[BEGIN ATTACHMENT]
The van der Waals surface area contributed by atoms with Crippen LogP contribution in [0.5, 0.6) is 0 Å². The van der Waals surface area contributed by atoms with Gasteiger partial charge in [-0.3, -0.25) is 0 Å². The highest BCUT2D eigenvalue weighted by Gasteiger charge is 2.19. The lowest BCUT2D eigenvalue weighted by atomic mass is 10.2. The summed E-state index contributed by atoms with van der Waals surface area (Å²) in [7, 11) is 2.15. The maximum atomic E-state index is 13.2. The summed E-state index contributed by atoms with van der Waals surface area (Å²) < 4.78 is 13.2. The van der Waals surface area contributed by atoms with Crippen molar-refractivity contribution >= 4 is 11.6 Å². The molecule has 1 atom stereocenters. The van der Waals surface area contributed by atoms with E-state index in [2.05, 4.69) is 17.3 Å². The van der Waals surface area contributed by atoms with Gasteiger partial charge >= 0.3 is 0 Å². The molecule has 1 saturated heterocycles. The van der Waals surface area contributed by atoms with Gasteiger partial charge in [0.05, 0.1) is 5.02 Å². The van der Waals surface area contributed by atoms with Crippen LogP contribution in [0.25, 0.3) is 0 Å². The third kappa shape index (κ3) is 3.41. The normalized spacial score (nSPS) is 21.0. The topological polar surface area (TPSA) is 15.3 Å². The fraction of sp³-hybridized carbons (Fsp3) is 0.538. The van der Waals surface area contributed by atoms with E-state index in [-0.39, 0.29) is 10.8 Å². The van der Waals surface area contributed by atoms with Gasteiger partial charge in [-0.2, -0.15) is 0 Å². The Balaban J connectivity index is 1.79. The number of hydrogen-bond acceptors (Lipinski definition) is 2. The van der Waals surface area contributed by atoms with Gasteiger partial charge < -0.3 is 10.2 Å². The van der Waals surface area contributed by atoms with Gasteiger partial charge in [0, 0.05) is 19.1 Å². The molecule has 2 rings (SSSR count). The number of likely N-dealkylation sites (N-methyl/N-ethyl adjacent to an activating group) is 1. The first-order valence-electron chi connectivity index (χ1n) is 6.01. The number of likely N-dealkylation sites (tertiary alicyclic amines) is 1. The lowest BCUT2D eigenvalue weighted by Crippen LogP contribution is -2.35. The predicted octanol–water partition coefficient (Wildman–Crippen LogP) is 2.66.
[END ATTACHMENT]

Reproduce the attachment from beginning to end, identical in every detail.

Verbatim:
The van der Waals surface area contributed by atoms with Crippen LogP contribution in [0.5, 0.6) is 0 Å². The van der Waals surface area contributed by atoms with Gasteiger partial charge in [-0.3, -0.25) is 0 Å². The highest BCUT2D eigenvalue weighted by Gasteiger charge is 2.19. The lowest BCUT2D eigenvalue weighted by atomic mass is 10.2. The summed E-state index contributed by atoms with van der Waals surface area (Å²) in [7, 11) is 2.15. The maximum atomic E-state index is 13.2. The summed E-state index contributed by atoms with van der Waals surface area (Å²) < 4.78 is 13.2. The van der Waals surface area contributed by atoms with Crippen molar-refractivity contribution >= 4 is 11.6 Å². The molecule has 1 atom stereocenters. The van der Waals surface area contributed by atoms with E-state index in [2.05, 4.69) is 17.3 Å². The van der Waals surface area contributed by atoms with Gasteiger partial charge >= 0.3 is 0 Å². The molecule has 1 saturated heterocycles. The van der Waals surface area contributed by atoms with Gasteiger partial charge in [0.05, 0.1) is 5.02 Å². The van der Waals surface area contributed by atoms with Crippen LogP contribution in [0.25, 0.3) is 0 Å². The third kappa shape index (κ3) is 3.41. The normalized spacial score (nSPS) is 21.0. The topological polar surface area (TPSA) is 15.3 Å². The fraction of sp³-hybridized carbons (Fsp3) is 0.538. The van der Waals surface area contributed by atoms with E-state index in [-0.39, 0.29) is 10.8 Å². The van der Waals surface area contributed by atoms with Gasteiger partial charge in [-0.2, -0.15) is 0 Å². The Balaban J connectivity index is 1.79. The number of hydrogen-bond acceptors (Lipinski definition) is 2. The van der Waals surface area contributed by atoms with Gasteiger partial charge < -0.3 is 10.2 Å². The van der Waals surface area contributed by atoms with Gasteiger partial charge in [0, 0.05) is 19.1 Å². The molecule has 2 rings (SSSR count). The number of likely N-dealkylation sites (N-methyl/N-ethyl adjacent to an activating group) is 1. The first-order valence-electron chi connectivity index (χ1n) is 6.01. The number of likely N-dealkylation sites (tertiary alicyclic amines) is 1. The lowest BCUT2D eigenvalue weighted by Crippen LogP contribution is -2.35. The predicted octanol–water partition coefficient (Wildman–Crippen LogP) is 2.66.